In the recent case of Duncombe v Secretary of State for Children, Schools and Families (DCSF) the Supreme Court applied Serco when determining whether Mr Duncombe was entitled to unfair dismissal protection. Mr Duncombe was a teacher employed by the DCSF to work in a European school in Germany. He was employed under successive fixed term contracts and his employment was not renewed when he reached the maximum 9 years employment under regulations limiting the length of employment of seconded staff in European schools.

The Supreme Court held that Mr Duncombe was entitled to claim unfair dismissal. His employer was not only based in GB but was part of the UK government. He was employed under a contract governed by English law, in an international enclave and had no particular connection to the country in which he was working.

The Supreme Court's approach in this case was expected and applies the principles in Serco in a commonsense way.

Advocate General's opinion on holiday entitlement

The Advocate General in KHS AG v Schulte gave her opinion that workers on long term sick leave do not have the right under European law to accrue unlimited periods of holiday leave or payments in lieu of such entitlement. In this case, a German law which provided that annual leave entitlement was extinguished after the expiry of 18 months from the end of the annual leave year was consistent with the intention of the Working Time Directive.

No need to request holiday leave for statutory entitlement

In NHS Leeds v Larner the EAT held that an employee who had been on sick leave throughout the holiday leave year was entitled to a payment representing accrued and unused statutory holiday entitlement on termination of her employment. NHS Leeds had argued that Mrs Larner should have given notice that she wished to take her holiday entitlement before the end of the leave year. It argued that the requirements of the Working Time Regulations in relation to the taking of holiday are mandatory. Mrs Larner's failure to give such notice, it argued, meant no holiday entitlement arose and therefore no right to claim holiday pay. The EAT disagreed. It held that the notice provisions are not mandatory. Further as Mrs Larner was ill throughout the leave year she did not have the opportunity to take her statutory holiday leave and so this was carried forward to the next year irrespective of any request for this to be carried forward. When her employment terminated, she was entitled to pay in lieu of accrued and unused statutory holiday.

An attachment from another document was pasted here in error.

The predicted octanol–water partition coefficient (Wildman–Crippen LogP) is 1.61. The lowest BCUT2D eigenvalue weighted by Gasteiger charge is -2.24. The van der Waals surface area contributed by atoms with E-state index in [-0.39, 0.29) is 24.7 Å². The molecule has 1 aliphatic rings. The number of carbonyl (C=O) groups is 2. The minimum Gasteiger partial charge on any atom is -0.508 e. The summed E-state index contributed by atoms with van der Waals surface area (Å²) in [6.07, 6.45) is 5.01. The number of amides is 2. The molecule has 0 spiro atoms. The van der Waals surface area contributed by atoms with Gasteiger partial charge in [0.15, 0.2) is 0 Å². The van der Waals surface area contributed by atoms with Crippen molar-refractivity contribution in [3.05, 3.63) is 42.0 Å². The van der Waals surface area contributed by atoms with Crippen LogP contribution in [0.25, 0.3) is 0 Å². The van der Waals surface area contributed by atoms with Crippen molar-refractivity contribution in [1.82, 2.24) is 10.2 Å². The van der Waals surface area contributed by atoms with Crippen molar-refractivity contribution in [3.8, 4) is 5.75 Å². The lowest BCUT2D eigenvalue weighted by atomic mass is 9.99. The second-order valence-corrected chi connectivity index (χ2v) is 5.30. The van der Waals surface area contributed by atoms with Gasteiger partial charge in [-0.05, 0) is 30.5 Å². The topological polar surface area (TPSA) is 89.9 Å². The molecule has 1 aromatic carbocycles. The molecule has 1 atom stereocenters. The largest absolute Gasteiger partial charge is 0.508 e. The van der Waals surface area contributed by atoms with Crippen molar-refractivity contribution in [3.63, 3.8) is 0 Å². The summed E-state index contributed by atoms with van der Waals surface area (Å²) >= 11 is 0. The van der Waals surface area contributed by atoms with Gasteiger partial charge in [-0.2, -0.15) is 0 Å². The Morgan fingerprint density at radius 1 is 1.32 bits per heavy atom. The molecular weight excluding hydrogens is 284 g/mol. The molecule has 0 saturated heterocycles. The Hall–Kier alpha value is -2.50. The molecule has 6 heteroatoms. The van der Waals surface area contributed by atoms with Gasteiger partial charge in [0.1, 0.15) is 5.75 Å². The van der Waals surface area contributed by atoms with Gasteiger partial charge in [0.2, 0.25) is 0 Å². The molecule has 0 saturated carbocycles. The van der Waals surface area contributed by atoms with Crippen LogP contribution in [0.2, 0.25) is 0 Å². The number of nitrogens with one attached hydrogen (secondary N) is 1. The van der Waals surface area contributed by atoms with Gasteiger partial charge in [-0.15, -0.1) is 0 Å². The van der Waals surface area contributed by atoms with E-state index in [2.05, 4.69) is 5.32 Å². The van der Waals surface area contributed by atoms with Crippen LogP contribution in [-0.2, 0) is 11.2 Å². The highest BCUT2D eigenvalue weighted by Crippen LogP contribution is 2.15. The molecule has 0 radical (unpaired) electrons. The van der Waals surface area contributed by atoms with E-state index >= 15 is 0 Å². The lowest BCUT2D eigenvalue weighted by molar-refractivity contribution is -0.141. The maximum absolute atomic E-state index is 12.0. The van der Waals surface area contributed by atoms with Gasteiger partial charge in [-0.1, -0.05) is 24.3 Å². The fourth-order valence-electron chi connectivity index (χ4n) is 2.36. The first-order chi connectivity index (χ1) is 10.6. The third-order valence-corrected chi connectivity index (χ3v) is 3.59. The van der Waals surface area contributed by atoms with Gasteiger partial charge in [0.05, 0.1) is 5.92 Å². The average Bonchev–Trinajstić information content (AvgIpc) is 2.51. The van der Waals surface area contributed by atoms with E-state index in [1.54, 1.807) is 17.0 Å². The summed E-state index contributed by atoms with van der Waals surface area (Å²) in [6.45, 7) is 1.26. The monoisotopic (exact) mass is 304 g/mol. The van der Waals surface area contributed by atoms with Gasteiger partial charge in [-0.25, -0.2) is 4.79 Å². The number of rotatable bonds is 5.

Revelation of sexual orientation

The Court of Appeal in Grant v HM Land Registry held that an employee, Mr Grant, who had disclosed his homosexuality to his colleagues, could not later complain that the disclosure of that information to others constituted direct discrimination or harassment against him. The court noted that Mr Grant had not asked his colleagues to keep his sexuality secret. Further, with regard to the disclosures complained of, the court noted that the tribunal had found that there had been no intention to harass Mr Grant.

The court noted that whilst it was important for people to be able to disclose their sexuality confidentially, once that person had already disclosed that information, it could be treated differently. This is a rather controversial stance to take since many individuals would wish to retain control over the disclosure of their sexual orientation.

Some other substantial reason: pay cuts

The EAT in Garside and Laycock Ltd v Booth held that when deciding whether a dismissal was fair for 'some other substantial reason' in the context of a pay cut being imposed by an employer, a tribunal had to ask the question whether the employer's decision to impose the pay cut was reasonable.